A tireless advocate for the Suffolk Punch horse breed has been announced as the joint winner of the prestigious Sir Colin Spedding Award at Britain’s National Equine Forum (NEF).
Nigel Oakley is dedicated to the cause of safeguarding and promoting the Suffolk Punch horse, including owning, breeding, training, working and showing the horses, as well as being a Heavy Horse Ambassador for the Rare Breeds Survival Trust. He received the award, along with joint winner, Horse & Hound journalist, Eleanor Jones, at the forum last week.
Married with two sons and a daughter, Oakley ran his own Civil Engineering Geotechnical Company for 40 years. Having always had an interest in the Suffolk horse, when time and finances allowed, he started his own stud. During the past 40 years he has bred 34 foals of his own and more than a dozen for others. Currently he has nine Suffolk Punches, working them on the farm, from ploughing through to cutting the corn with the binder.
Oakley has been a trustee of the Suffolk Horse Society for some 35 years and is a past president. He is also on the Executive Committee, and Breeding Committee and is Chairman of the Spectacular Committee. He carries out training days for the Suffolk Horse Society at home and teaches equine driving to both urban and rural certification standard, both pairs and singles. He has been involved in five Countryfile programmes and the horses have been used regularly for films and country show displays. The Suffolk horse is a Category One rare breed and he supports the RBST by carrying out presentations at county agricultural shows.
“The Suffolk horse is my passion and I am delighted to have won The Sir Colin Spedding Award in recognition of my work to safeguard this magnificent breed,” Oakley said.
Journalist honoured by award
Journalist Eleanor Jones has covered many important welfare-led stories, giving them a strong voice across the equine sector. By spreading the word in this way, she has helped significantly to change perceptions and to improve equine welfare.
Jones joined Horse & Hound as news editor in March 2016, having spent eight and a half years working for local and national newspapers. During her time with the magazine, Jones has reported from numerous industry conferences and events, including the FEI sport forum, the British Equine Veterinary Association annual congress and the National Equine Forum, and has reported on all disciplines and aspects of the industry, from Brexit to anti-bullying campaigns and from dressage rules to dressage mules. She spent time travelling across Europe with World Horse Welfare to see first-hand the experience of horses being transported thousands of miles to slaughter, producing reports for print, online and in video format, and has also reported on showjumping events from national qualifiers to international grands prix.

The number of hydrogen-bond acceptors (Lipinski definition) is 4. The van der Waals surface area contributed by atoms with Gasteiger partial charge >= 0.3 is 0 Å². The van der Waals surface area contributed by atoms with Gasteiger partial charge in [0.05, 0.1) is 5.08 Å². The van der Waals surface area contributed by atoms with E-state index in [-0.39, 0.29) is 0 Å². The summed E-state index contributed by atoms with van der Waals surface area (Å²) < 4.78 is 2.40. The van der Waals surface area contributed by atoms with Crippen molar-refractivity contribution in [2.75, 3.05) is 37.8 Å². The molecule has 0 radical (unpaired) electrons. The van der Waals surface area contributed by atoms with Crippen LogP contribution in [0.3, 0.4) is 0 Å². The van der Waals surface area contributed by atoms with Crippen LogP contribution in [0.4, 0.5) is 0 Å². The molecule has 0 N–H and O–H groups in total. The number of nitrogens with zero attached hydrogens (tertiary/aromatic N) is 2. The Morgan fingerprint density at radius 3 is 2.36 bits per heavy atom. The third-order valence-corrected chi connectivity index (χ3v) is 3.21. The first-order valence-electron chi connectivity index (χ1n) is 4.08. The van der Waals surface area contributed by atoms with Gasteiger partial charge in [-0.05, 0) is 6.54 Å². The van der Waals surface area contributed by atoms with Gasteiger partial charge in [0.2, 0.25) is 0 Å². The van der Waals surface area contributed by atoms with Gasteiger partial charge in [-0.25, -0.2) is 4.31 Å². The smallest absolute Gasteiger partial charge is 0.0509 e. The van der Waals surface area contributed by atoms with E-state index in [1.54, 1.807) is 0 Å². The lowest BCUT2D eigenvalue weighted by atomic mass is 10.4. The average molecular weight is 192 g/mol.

Through her journalism, Jones has championed the welfare of the horse, be that through articles looking at obesity as a welfare issue in horses or tackling the subject of rider weight as a welfare issue, which she has managed with great sensitivity. Her approach is as passionate — horses are her life as well as her work — as it is professional. Jones works weekends and all hours to get the job done in a way that is satisfactory to her high standards.
“Even to have my name put forward for this award was a huge honour; I’m delighted to have won, and in such incredibly worthy company,” Jones said.
“This is down to the amazingly hard-working team at Horse & Hound and if what we’ve done has improved the welfare of any horse, pony, donkey or mule, that means the world.”
The Sir Colin Spedding Award was introduced in 2013 in Sir Colin’s memory. It is presented annually to an exceptional unsung hero or heroine of the equestrian world. Any individual or organisation from any equestrian field in the UK is eligible, as long as their outstanding qualities have not been formally acknowledged elsewhere.
Previous recipients of the award are: Gordon Wesley an all-round champion of the equestrian cause (2019), Dr Simon Curtis, FWCF a practicing farrier in Newmarket, Suffolk (2018), Jim Green, pioneer of equine rescue methodology and training (2017), Sue Martin BHSII who runs Trent Park Equestrian Centre (2016), Paul Greeves former Executive Director and Keeper of the General Stud Book at Weatherbys (2015), Dr Andrew Waller on behalf of the Animal Health Trust (AHT) Infectious Diseases Group (2014) and Martin Clunes on behalf of UK Equine Welfare Charities (2013).